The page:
This is a particularly thorny problem for larger organisations which often have teams spread across different offices, people working remotely, and a fairly frequent rotation of staff joining and leaving the R&D team.

This means that getting your team trained to a consistent standard of R&D knowledge hasn’t been easy – but for those that manage it, the benefits are compelling.

Getting technical staff on the same page

When everyone in your technical team has a shared and nuanced understanding of how HMRC defines R&D, and how to apply it in practice to a range of clients, you’ll find that:

  • Clients get a more consistent level of service. From a client perspective, they don’t get the jarring or unsettling experience of being told one thing by one member of your team and something a bit different by another. Everyone on the team is clear about what R&D is and where its boundaries lie. And, when clients talk to each other to compare notes on your service, there are no nasty conflicts between what you’ve told them.
  • It helps with staff retention and career progression. Because it can be such a subjective and complex area, people working in R&D generally like having some structure to how they gain knowledge. The more measurable and objective you can make their training, the more likely they are to set themselves targets and actually enjoy the learning experience. This enjoyment leads to better retention and people’s performance can be linked to promotions or broader responsibilities.
  • It takes the load off your Quality Control process. When new or junior staff have been given a thorough and structured grounding in how the scheme works, their work typically requires much less time to review when it’s checked by more senior staff prior to going to the client. It’s also less likely to require substantial re-work, meaning that the client gets the report or document sooner and your profit margin on the project is higher.
  • It’s easier for staff to move between client projects to help out or cover absences. When staff move across projects, they’re able to deliver a seamless service because their understanding of the guidance is the same as their colleagues’. That makes them effective faster.

Bridging the gap between marketing and technical teams

  • Marketing staff are aligned with the technical team. A very common problem arises in larger firms where there can be a difference between how the marketing department tries to generate prospects and how the technical staff gives advice to clients. Including marketing staff within the scope of your R&D training means that they’re more informed about how the scheme works and what makes a good prospect. That makes their communications more targeted, and more credible, in a sea of competing information.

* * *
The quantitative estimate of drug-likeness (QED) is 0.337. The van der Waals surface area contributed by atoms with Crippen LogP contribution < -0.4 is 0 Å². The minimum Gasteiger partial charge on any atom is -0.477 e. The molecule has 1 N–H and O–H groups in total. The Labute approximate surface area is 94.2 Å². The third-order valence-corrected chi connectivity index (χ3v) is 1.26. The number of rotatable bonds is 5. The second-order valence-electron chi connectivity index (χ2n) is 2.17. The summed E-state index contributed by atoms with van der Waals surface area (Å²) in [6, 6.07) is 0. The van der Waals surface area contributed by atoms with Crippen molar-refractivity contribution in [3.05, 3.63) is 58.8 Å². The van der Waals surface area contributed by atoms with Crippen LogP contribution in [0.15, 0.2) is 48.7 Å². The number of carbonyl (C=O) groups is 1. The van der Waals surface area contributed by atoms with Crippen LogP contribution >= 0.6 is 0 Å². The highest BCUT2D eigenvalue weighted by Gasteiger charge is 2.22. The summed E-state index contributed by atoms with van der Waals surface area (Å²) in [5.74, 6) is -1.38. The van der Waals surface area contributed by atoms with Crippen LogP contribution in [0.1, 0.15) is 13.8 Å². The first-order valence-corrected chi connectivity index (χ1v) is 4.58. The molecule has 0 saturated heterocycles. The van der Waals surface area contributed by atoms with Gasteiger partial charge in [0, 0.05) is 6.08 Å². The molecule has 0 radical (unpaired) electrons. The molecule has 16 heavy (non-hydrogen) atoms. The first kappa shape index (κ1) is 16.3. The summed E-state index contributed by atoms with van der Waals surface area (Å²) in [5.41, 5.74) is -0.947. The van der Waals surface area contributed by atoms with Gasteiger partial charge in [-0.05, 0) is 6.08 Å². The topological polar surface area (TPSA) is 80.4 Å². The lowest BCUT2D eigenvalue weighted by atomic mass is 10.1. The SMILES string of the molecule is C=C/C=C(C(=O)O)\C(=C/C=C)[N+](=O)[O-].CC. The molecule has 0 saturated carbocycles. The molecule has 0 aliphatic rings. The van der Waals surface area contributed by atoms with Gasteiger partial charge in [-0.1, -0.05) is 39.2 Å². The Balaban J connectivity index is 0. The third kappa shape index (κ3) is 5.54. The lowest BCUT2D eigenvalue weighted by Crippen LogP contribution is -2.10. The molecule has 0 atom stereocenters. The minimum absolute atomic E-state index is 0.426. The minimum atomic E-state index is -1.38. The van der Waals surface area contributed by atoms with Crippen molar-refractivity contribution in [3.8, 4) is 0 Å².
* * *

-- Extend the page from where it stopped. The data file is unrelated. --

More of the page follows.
Sales teams feel more comfortable and confident

  • Sales and BD staff bring in better business. Having a good understanding of some of the details of the R&D scheme can do wonders for a salesperson’s confidence. They can speak to prospects with more knowledge and authority, rather than having to resort to “Let me ask someone and I’ll get back to you.” When your front-line staff are well trained in the basics (and ideally some of the more advanced areas like subcontracting and subsidised expenditure), this creates a great impression of your firm or company right from the start. It also means that the new clients they sign up are much more likely to qualify for R&D relief, reducing wasted time in your technical team.

So, there are lots of benefits to having a well-trained team – not least of which is knowing that your clients are getting a high and consistent level of service, no matter which part of your organisation they contact.

If you’re ready to take the next step and learn more about what types of structured R&D training are available to you, you can download our free Guide to Support and Training for R&D Tax Relief Advisors. This gives you a variety of options to consider when deciding what’s right for your team.